Gen Z diversity could swing the 2020 US elections

Gen Z are more ethnically and racially diverse than the generations before them which could have big ramifications for the coming US elections – if we turn up to vote.

Last night the US held the first of three presidential debates between Donald Trump and Joe Biden. The immediate aftermath on social media was a mix of dismay, bewilderment, and fear. There was also a lot of shouting.

But despite the advanced ages of both candidates on the podium, this election could actually be decided by the youngest voters of all. 16 million more Gen Zers are now eligible to vote compared to 2016, bringing the number up to 23 million. Given how narrowly Donald Trump triumphed four years ago –  Hillary actually won the popular vote by three million – these numbers could easily be the difference between a second term and a Democrat victory.

A recent Pew Research Centre analysis report states that Gen Z are more diverse as a voting group than any generation preceding them. 22% are Hispanic, a significantly higher share than Millennials, while 14% are Black and 5% are Asian. In addition, Gen Z are more likely to be children of immigrants, with 22% having at least one foreign parent.

All of these numbers suggest that Gen Z has a wider range of cultural heritage and external influences than older voters. Couple that with social media campaigns and awareness initiatives and you’ve got a more clued up and informative demographic than ever before, at least as far as international issues are concerned.

In fact, according to a social trends study by the Pew Research Centre, Gen Z are considered progressive, and are unlikely to see the United States as more important or ‘superior’ to other nations. They overwhelmingly dislike the Trump administration, with 77% saying they actively disapprove of his presidency. That’s obviously good news for the Biden campaign – though last night’s debate felt like a case of the bigger loser rather than winner.

What will be most important this election is voter turnout. Gen Z still makes up a smaller percentage of the overall voting pool – roughly 10% – but if all young people turned up to the booths we could easily see sweeping changes in the current US establishment. Younger votes have historically been quite poor at voting, with only three-in-ten casting ballots in the 2018 midterms.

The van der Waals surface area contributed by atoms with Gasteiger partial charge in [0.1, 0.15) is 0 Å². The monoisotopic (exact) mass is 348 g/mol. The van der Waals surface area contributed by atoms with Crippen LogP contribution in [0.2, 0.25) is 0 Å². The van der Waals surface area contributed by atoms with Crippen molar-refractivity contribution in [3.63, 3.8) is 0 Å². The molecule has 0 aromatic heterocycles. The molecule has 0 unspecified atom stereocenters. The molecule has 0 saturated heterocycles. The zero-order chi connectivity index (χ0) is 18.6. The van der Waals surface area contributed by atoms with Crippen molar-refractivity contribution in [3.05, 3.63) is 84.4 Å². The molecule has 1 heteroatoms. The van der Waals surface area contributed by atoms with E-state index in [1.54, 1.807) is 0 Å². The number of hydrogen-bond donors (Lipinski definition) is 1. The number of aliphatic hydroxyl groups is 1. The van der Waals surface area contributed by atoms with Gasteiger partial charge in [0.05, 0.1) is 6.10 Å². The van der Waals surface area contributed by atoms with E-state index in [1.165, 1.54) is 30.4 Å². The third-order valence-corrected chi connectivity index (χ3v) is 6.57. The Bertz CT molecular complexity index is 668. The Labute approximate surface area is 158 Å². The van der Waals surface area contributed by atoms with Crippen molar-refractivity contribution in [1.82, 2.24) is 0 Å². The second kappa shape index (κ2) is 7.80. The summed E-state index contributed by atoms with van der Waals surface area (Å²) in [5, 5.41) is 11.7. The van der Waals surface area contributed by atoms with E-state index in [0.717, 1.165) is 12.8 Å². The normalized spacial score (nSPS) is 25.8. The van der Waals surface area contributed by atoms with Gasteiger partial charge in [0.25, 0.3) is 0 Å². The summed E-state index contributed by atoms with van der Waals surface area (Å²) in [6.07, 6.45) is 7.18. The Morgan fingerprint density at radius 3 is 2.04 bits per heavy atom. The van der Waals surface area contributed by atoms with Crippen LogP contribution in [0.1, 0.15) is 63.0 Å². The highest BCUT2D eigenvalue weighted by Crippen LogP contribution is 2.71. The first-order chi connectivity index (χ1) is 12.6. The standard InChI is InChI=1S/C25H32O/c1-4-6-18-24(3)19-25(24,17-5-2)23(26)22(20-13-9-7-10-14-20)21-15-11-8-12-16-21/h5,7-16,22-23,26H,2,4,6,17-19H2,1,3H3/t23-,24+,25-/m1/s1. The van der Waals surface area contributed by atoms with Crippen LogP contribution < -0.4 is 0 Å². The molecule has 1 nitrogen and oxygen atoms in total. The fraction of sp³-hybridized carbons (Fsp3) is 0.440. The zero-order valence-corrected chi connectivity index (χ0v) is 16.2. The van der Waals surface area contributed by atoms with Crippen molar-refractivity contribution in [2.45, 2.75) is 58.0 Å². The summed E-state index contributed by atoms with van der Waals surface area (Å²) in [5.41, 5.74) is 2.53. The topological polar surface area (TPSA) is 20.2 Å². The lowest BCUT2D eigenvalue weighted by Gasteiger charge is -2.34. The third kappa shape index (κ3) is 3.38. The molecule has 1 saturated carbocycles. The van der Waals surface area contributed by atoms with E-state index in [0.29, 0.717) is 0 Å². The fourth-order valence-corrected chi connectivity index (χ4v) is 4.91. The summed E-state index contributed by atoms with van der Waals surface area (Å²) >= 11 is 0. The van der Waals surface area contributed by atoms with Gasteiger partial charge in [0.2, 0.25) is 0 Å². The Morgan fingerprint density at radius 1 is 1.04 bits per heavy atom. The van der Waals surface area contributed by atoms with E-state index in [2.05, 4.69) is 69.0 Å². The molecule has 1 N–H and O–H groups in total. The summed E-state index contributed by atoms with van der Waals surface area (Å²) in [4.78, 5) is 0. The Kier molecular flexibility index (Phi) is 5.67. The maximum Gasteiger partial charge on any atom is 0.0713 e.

Companies like TikTok, Snapchat, and Instagram have all attempted to raise awareness and get more Gen Z voters engaged. Celebrities and musicians such as Frank Ocean have also pushed their own independent campaigns that stress the need to remove Trump from office. I dare you to not feel inspired after watching this video of Tyler, The Creator asking fans and young kids to ‘pull up’ and vote.

We’ll have to see if these methods work on election day. I’m optimistic that more Gen Zers than ever will show up this year given the dramatic crisis we seem to be in currently.

As more people die from a seemingly never-ending pandemic and as California continues to burn, the current US president remains vigilante in his denial of climate change and progressive science. He persistently avoids denouncing white supremacy and has failed to fully address the growing momentum of the Black Lives Matter movement. These are hugely important things to Gen Z – and they will continue to be well into adulthood.

Hopefully more young adults will see the value in their voices this year and vote for the change they want to see. We can create shifts and we can begin to fix things – but we have to make the effort to get out there and be heard, and not just via Instagram or Twitter. If more Gen Z voters participate this year then battleground states could easily be won by the Democrats and could ultimately lead to Trump being booted from office.

That’s the power of a diverse generation of informed and educated people. As long as they show up. You can register to vote here.

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